Jan Gregor - reporter for a London-based magazine for Czechs and Slovaks

Jan Gregor is a reporter for Echo, a magazine for Czechs and Slovaks living in the UK and Ireland. Jan, who comes from the Slovak city of Banska Bystrice, is himself one of the many thousands of young people from this part of the world who have moved to the British Isles since European Union enlargement in 2004.

When we met last week outside a pub on a noisy road in north London, I asked him how long the magazine had been going.

"Echo magazine started I think three years ago. They stopped it after the first year because they didn't have enough money. A year later they decided to continue, so now it's almost a year that we've been trying to survive again.

"Fortunately it's getting better. We've found a new investor who is supporting us, because we still don't have enough adverts, so it's just beginning. And this community is not so big that we can be big immediately - there aren't as many Czechs and Slovaks as for example Polish people. That's a big difference.

"We were struggling for a few months but now it's going quite well. We distribute this magazine in England and Ireland, and we also plan to distribute a few hundred or thousand copies in the Czech Republic and probably in Slovakia also. That's our future plan."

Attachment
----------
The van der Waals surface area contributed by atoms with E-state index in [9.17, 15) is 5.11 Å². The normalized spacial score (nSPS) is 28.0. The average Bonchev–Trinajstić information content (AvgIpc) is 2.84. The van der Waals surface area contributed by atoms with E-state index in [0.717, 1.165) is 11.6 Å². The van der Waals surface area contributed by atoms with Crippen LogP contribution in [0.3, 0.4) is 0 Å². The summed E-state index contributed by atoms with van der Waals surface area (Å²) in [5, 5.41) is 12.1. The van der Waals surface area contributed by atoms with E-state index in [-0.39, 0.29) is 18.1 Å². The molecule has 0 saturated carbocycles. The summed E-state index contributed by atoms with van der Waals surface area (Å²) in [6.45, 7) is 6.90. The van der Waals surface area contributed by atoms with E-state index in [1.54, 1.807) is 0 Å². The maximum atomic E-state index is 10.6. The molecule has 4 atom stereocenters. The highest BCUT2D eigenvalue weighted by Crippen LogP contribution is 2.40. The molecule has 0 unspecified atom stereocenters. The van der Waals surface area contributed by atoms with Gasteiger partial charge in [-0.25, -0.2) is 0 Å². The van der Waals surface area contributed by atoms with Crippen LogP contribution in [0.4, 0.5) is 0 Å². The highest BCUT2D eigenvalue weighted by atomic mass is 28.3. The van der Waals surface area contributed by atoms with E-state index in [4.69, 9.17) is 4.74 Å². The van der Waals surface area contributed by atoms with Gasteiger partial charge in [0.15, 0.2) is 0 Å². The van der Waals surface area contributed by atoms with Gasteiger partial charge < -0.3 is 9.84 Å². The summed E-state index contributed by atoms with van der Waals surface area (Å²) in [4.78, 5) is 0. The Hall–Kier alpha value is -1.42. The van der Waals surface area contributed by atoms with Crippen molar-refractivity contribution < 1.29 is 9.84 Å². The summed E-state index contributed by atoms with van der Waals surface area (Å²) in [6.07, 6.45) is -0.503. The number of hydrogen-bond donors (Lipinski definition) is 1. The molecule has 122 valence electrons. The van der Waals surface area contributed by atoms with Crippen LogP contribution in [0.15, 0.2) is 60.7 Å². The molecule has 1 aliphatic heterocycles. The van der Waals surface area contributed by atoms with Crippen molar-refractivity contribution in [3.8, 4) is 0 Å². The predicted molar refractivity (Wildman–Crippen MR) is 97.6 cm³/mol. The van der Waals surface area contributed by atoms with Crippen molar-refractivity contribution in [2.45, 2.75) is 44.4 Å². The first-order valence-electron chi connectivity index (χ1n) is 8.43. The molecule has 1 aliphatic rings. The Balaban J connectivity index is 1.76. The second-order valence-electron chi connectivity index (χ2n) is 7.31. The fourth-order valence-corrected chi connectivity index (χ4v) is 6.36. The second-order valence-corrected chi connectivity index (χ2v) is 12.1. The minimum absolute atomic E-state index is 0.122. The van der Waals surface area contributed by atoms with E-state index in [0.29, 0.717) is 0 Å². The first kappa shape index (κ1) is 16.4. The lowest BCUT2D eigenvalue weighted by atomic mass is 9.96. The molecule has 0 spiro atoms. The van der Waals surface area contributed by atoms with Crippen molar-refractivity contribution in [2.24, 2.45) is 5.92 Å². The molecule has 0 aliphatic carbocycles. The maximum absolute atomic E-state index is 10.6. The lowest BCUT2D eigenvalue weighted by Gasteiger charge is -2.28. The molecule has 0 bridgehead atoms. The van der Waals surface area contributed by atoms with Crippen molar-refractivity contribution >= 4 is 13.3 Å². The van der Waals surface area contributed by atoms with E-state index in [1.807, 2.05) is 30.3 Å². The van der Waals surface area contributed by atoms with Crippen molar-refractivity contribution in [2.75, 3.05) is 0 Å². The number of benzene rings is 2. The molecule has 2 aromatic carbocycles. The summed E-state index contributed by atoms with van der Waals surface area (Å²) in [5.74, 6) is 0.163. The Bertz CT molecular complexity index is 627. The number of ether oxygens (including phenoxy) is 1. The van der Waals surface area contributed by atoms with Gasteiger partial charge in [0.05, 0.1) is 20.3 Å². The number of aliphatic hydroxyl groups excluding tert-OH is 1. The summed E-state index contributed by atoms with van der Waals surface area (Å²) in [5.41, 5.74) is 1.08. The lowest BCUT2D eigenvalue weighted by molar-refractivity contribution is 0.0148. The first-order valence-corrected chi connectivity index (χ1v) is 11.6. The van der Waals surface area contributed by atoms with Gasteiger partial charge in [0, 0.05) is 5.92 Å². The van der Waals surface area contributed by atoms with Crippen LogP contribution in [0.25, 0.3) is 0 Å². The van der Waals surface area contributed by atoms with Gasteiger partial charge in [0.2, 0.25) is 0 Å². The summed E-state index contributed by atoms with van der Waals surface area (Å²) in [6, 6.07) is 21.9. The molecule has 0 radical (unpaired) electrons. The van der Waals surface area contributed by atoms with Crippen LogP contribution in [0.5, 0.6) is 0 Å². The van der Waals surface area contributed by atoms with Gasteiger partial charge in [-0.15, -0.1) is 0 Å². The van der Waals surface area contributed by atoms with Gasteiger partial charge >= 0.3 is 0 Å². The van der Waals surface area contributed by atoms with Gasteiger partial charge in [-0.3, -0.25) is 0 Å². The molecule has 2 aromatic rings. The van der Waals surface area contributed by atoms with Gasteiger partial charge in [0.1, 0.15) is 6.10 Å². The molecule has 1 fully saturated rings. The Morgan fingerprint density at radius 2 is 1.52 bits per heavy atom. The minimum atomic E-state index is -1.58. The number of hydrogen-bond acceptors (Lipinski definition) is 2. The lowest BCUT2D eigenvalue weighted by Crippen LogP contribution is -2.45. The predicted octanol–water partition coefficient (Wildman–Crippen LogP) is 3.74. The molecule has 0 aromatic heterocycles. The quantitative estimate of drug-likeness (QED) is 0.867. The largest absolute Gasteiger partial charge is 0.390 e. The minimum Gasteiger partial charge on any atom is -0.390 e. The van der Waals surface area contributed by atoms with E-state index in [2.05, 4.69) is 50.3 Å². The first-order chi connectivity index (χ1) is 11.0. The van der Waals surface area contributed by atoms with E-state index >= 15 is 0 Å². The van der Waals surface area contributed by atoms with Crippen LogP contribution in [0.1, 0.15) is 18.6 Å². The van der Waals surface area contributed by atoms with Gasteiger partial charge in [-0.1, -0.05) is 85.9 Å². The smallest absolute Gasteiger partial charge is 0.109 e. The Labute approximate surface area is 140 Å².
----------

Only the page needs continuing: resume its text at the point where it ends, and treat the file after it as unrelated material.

How many copies do you print now? And how often does it come out?

"We started last November with a few thousand copies and now it's about 10,000. The aim is about 25,000 copies - in six months probably."

Who are your readers? Are they the new arrivals - people who came in the last two years after EU enlargement? Or are they people who've been here longer?

"I think most of our readers are new arrivals, but it's hard to say - we don't know exactly who are readers are...it's a free magazine and anybody who wants to can pick it up in London and other towns and cities.

"But I think probably 80, 90 percent are these new arrivals because there wasn't a big Czech and Slovak community before EU enlargement."

What about the language aspect - is it half-Czech, half-Slovak? Or does one language predominate? I know you're Slovak.

"That's a problem because my boss, my editor-in-chief, is Czech and in fact I'm the only journalist working for them at the moment, and I'm Slovak, so that's a problem. But we are trying to keep some balance.

"Most of the people who write for us do it for free and most of them are Slovak. Slovaks I think are a little bit more active. First there are more of them - and they're more active."

The Czech Republic is much bigger than Slovakia in terms of population - how do the communities here compare in terms of size, if it's possible to say?

"The question is how many Czechs and Slovaks live in the UK and Ireland. It's approximately 150,000 people and I think about 100,000 of them are Slovak. The Slovak economy isn't so good as the Czech economy, so it makes sense that...There is higher unemployment.

"And there is a big tradition in Slovakia to move to another place to move and find work abroad. Slovaks quite often went to work to the Czech Republic, for example.

"But now it's just two hours to get from Bratislava to London, so a lot of them work here. The Slovak community is probably twice as big as the Czech community."